This Hard-To-Find Beach In The UK Is The Pebbly, Gorgeous Treasure You Have To See At Least Once

A day at the beach is a euphemism for relaxing, and yet, when a beach is crowded with tourists and you can't find a place to sit, it can be anything but. Sometimes, it's a good idea to go a bit off the beaten path, so to speak, to find just the location you're looking for. If you do a little searching, there are secluded beaches that are hidden gems with mostly just locals visiting. That goes double for a beach that requires a bit of effort to reach. There is one lovely place to visit in Wales called Pwll Du Beach in Pwll Du Bay that fits the bill. 

In case you're wondering, it's pronounced similar to "push-dee," and it means "black pool" in Welsh. The one thing to know about this beach, which has a history of smuggling and shipwrecks, is that it's not the easiest to access. If you're up for a bit of a walk, though, it should not be missed. Let's get into all things Pwll Du, a dark corner of the area's history, how to get there, and what activities you can do during your visit.

The history of Pwll Du Bay

This area in South Gower in Swansea is a beach protected by the National Trust (or Yr Ymddiriedolaeth Genedlaethol in Welsh, which you'll see on the signs along with English). It's on the Gower Peninsula, and it was once a limestone quarry in the 19th century. In fact, if you look around the west side of the beach, you can find the remnants of a now-defunct quarry, which you can explore. It's a protected bay, with calmer waters than you might find elsewhere, due to some rock formations on the west side that are referred to as the "Needles." The shore is full of pebbles, though at low tide, a sandy beach appears. The name "black pool" comes from how the pebbles block part of the river that flows into the ocean, turning it into a pool. 

This area was once popular with smugglers, as was nearby Brandy Cove. It was also the site of the shipwreck of the Caesar, which ran aground in 1760. While some of the people above deck, including officers, were able to get out, there were 68 "press ganged" men on board (though some accounts say 90 men), meaning they were forced into military service. Those men were locked below deck (which reminds one of a few scenes in the movie "Titanic") and died there. They were buried in a gully on the beach that is now called Gravesend.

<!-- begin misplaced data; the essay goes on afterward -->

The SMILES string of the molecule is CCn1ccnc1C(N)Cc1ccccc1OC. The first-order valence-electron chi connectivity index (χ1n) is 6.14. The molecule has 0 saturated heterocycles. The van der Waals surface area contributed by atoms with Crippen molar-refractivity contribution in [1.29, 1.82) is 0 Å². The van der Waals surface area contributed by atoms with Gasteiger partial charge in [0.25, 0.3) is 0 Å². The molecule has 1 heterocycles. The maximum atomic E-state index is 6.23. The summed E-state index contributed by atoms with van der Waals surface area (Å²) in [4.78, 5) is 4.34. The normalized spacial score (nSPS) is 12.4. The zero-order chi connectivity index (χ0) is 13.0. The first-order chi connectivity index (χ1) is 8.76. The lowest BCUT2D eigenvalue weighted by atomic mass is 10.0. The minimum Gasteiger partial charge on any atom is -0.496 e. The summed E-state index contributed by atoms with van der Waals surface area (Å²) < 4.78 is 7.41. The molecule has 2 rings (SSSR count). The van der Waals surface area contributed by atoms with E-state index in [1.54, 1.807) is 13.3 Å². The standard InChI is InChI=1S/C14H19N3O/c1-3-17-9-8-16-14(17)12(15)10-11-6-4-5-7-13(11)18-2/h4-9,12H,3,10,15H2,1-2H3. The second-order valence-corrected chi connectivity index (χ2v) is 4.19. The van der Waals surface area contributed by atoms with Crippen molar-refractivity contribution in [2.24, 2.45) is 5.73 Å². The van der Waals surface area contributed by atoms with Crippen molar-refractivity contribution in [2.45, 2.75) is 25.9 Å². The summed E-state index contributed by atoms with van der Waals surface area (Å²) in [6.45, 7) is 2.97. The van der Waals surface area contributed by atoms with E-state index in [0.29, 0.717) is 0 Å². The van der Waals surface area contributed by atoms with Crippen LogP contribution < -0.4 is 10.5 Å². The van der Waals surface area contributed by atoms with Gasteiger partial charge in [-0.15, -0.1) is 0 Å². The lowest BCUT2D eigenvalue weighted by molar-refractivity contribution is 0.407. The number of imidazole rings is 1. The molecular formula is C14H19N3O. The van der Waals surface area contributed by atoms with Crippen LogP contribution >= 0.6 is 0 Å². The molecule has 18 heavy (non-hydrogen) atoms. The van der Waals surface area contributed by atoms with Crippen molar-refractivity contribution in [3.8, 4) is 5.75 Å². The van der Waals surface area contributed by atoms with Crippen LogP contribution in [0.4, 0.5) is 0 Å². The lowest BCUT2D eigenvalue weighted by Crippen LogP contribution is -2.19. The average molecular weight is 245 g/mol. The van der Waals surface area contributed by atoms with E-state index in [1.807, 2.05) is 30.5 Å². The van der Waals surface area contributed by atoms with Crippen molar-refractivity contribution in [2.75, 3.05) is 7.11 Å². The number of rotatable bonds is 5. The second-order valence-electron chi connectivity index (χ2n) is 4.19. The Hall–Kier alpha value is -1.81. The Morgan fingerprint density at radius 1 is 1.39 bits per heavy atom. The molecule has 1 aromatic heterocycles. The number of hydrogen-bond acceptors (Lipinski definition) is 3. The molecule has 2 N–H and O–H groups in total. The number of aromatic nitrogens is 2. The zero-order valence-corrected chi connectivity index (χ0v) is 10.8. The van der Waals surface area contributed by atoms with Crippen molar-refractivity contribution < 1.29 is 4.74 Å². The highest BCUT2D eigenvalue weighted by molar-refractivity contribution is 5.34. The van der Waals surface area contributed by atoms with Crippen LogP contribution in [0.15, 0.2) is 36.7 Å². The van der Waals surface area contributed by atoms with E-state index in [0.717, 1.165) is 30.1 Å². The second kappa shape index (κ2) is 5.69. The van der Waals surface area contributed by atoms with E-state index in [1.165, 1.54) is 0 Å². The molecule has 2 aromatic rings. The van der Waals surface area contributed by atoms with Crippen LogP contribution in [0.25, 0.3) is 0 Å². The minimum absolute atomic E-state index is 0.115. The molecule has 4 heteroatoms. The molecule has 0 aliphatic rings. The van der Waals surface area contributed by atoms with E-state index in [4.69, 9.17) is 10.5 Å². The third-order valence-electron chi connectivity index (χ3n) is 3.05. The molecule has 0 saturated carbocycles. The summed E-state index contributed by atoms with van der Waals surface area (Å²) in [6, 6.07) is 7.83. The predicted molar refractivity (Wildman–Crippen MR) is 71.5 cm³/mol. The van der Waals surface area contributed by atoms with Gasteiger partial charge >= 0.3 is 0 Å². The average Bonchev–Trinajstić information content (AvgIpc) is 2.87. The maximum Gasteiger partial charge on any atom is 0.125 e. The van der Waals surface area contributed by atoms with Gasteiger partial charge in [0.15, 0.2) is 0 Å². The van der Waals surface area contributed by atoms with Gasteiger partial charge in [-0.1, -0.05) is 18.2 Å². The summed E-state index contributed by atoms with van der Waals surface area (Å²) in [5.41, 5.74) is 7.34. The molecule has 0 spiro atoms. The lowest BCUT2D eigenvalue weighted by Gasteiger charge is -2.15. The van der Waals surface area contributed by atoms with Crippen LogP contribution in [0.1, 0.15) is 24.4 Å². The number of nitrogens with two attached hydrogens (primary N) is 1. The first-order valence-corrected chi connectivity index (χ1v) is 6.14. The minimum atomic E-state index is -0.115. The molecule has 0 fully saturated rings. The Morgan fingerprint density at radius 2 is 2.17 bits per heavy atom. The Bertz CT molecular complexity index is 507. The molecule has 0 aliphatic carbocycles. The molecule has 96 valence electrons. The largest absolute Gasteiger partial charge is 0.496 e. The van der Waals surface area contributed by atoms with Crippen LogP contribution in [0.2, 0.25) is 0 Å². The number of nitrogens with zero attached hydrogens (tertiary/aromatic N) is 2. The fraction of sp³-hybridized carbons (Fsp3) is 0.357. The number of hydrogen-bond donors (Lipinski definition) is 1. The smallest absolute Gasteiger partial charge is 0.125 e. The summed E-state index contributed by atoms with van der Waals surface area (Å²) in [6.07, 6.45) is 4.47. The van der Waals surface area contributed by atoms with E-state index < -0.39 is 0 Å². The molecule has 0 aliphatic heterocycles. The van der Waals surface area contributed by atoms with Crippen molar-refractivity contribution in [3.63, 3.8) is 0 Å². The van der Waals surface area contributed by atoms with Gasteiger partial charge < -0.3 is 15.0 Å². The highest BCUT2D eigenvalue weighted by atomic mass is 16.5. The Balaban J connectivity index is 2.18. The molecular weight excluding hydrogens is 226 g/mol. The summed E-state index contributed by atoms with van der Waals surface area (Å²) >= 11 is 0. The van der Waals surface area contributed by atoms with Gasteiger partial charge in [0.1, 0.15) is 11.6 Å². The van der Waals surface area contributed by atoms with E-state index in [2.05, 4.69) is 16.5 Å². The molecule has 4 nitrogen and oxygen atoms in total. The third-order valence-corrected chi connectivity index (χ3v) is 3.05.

How to get to Pwll Du Beach and what to know

Pwll Du Beach is good for swimming, though do note that there are no lifeguards on duty. Because this beach is remote, there is no place to park, no toilets, and no shops. That means you pack in and out, and you'll definitely be swimming (or kayaking, which is possible here) at your own risk. If you bring your dog — and they are allowed there year-round — you should bring in water for them as well. Fishing is also popular, as is sunbathing, particularly at low tide when the sand appears. Do follow posted signs which tell you not to litter or damage any flora or structures. 

Since there is no parking, you're going to have to walk or bike in. If you walk from nearby Pyle Corner, Bishopston, which has some shops where you can grab food to bring, it's about a 1.5-mile trek. It's around 2 miles from nearby Kittle or a 2-mile walk from Southgate. The path is packed with rocks and stone, and it's a bit uneven, so biking is only advised for those comfortable with trail biking experience. A walk, however, would be a delight.